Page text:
Friday, October 14, 2016

Vermont asst. attorney general says cash payments to get residents to vote for wind farm were legal

Area proposed for the wind farm. (Map by
Meadowsend Timberlands Ltd., which owns the land)
Developers have found a legal way to pay Vermont residents to cast votes on Nov. 8 in favor of approving the state's largest wind project, Katharine Seelye reports for The New York Times. "The project would consist of 24 turbines, each nearly 500 feet tall, and generate 82.8 megawatts of power, enough to light 42,000 homes for a year if the wind kept blowing, though the houses could be in Connecticut or Massachusetts."

Concerned that the results of the gubernatorial election could dampen future wind projects in the state, Spanish energy developer Iberdrola Renewables offered to dole out cash to residents of Windham and Grafton to get their votes, Seelye writes. Iberdrola offered to give Windham $1 million a year for 25 years and that "it would also set aside $350,000 each year for direct payments to Windham’s 311 registered voters—$1,125 apiece annually, or $28,135 over 25 years, which a voter could accept or not. In Grafton, the company set aside $215,000 for voter payments. The town’s 504 registered voters would each receive $427 a year, or $10,665 over 25 years."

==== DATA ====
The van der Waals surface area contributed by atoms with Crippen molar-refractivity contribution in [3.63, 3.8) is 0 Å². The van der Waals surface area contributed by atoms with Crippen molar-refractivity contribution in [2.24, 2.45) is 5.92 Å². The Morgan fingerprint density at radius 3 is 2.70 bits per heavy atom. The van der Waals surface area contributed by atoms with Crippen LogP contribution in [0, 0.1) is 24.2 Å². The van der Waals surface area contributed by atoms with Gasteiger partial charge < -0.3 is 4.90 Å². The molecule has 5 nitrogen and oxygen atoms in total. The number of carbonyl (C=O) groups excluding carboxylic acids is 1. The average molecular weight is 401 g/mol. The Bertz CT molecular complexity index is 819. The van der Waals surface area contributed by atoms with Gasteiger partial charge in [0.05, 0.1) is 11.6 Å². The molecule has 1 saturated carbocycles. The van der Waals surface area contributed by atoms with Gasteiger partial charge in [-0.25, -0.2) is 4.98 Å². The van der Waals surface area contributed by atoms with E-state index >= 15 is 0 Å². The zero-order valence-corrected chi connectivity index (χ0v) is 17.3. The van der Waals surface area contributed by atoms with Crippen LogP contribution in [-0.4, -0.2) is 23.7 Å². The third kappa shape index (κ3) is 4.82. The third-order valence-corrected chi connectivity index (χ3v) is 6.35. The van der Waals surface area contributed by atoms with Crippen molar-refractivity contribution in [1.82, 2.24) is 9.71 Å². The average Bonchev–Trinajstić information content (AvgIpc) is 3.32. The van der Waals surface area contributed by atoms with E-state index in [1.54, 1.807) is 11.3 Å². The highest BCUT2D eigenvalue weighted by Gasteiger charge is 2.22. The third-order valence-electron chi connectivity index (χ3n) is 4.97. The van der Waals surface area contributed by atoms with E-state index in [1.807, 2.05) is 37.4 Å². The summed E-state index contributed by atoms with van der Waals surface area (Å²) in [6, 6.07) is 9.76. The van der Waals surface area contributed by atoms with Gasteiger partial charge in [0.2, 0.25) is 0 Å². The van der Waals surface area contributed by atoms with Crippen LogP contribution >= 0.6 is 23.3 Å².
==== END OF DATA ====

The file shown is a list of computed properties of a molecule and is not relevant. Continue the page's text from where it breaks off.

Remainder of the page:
"Many residents called the offer an attempt at undue influence, if not an outright bribe" and opponents of the project accused the company of buying votes, Seelye writes. "But Michael O. Duane, senior assistant attorney general, said the payments did not violate state law." He said "the proposal 'doesn’t say that the funds go only to those people who signed a sworn statement that they had voted for it.'"

When asked if the company was trying to buy votes, Iberdrola spokesman Paul Copleman said the company "was merely responding to what residents had said they would need to win approval, and that the developer would abide by the result," Seelye writes. In fact, the cash idea came from residents, not the company, said Kathy Scott, a Windham resident who helped negotiate the package.

Scott "said her group saw them as a way to 'level the playing field' with second-home owners, many of whose homes have high assessments and who would benefit more from the tax cuts. (Although second-home owners pay 60 percent of the town’s taxes, they cannot vote here, a sore point for them.)," Seelye writes.

Critics of the project fear it will have negative environmental effects, and that "turbines, roadways and infrastructure are destroying habitats, increasing flood risks and scarring the landscape much the way mountaintop mining has scarred West Virginia," Seelye writes. "They also complain about noise, lower property values and blighted views."

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